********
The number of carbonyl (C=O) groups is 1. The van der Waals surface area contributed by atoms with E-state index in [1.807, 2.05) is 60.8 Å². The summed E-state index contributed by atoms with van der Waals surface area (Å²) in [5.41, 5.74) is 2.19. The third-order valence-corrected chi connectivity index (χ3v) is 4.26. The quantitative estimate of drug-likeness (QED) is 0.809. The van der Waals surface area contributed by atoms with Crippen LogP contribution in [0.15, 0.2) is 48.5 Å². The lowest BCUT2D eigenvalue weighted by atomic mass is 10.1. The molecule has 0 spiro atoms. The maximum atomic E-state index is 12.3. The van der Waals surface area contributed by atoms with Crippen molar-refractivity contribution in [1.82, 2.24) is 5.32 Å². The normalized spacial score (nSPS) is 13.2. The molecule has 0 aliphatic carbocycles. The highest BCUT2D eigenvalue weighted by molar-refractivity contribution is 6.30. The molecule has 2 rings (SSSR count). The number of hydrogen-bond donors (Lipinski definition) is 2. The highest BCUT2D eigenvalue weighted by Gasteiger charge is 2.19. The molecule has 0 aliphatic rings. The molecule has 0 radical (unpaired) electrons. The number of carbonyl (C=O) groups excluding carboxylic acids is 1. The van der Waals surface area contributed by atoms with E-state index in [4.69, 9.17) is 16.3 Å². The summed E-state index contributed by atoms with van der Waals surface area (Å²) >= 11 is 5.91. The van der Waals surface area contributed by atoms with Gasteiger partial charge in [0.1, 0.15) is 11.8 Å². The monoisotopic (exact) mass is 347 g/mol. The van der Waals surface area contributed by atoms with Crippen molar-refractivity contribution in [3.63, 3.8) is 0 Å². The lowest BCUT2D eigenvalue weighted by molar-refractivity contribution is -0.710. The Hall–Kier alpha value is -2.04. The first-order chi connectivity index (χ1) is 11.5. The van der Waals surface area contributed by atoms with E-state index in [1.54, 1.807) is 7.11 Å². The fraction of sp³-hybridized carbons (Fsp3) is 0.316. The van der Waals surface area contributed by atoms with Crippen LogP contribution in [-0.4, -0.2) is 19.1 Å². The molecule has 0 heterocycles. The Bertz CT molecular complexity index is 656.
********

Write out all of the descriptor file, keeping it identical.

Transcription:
The number of carbonyl (C=O) groups is 1. The van der Waals surface area contributed by atoms with E-state index in [1.807, 2.05) is 60.8 Å². The summed E-state index contributed by atoms with van der Waals surface area (Å²) in [5.41, 5.74) is 2.19. The third-order valence-corrected chi connectivity index (χ3v) is 4.26. The quantitative estimate of drug-likeness (QED) is 0.809. The van der Waals surface area contributed by atoms with Crippen LogP contribution in [0.15, 0.2) is 48.5 Å². The lowest BCUT2D eigenvalue weighted by atomic mass is 10.1. The molecule has 0 spiro atoms. The maximum atomic E-state index is 12.3. The van der Waals surface area contributed by atoms with Crippen molar-refractivity contribution in [1.82, 2.24) is 5.32 Å². The normalized spacial score (nSPS) is 13.2. The molecule has 0 aliphatic carbocycles. The highest BCUT2D eigenvalue weighted by molar-refractivity contribution is 6.30. The molecule has 2 rings (SSSR count). The number of hydrogen-bond donors (Lipinski definition) is 2. The highest BCUT2D eigenvalue weighted by Gasteiger charge is 2.19. The molecule has 0 aliphatic rings. The molecule has 0 radical (unpaired) electrons. The number of carbonyl (C=O) groups excluding carboxylic acids is 1. The van der Waals surface area contributed by atoms with E-state index in [4.69, 9.17) is 16.3 Å². The summed E-state index contributed by atoms with van der Waals surface area (Å²) >= 11 is 5.91. The van der Waals surface area contributed by atoms with Gasteiger partial charge in [0.1, 0.15) is 11.8 Å². The monoisotopic (exact) mass is 347 g/mol. The van der Waals surface area contributed by atoms with Crippen molar-refractivity contribution in [3.63, 3.8) is 0 Å². The lowest BCUT2D eigenvalue weighted by molar-refractivity contribution is -0.710. The Hall–Kier alpha value is -2.04. The first-order chi connectivity index (χ1) is 11.5. The van der Waals surface area contributed by atoms with E-state index in [1.54, 1.807) is 7.11 Å². The fraction of sp³-hybridized carbons (Fsp3) is 0.316. The van der Waals surface area contributed by atoms with Crippen LogP contribution in [-0.4, -0.2) is 19.1 Å². The molecule has 0 heterocycles. The Bertz CT molecular complexity index is 656.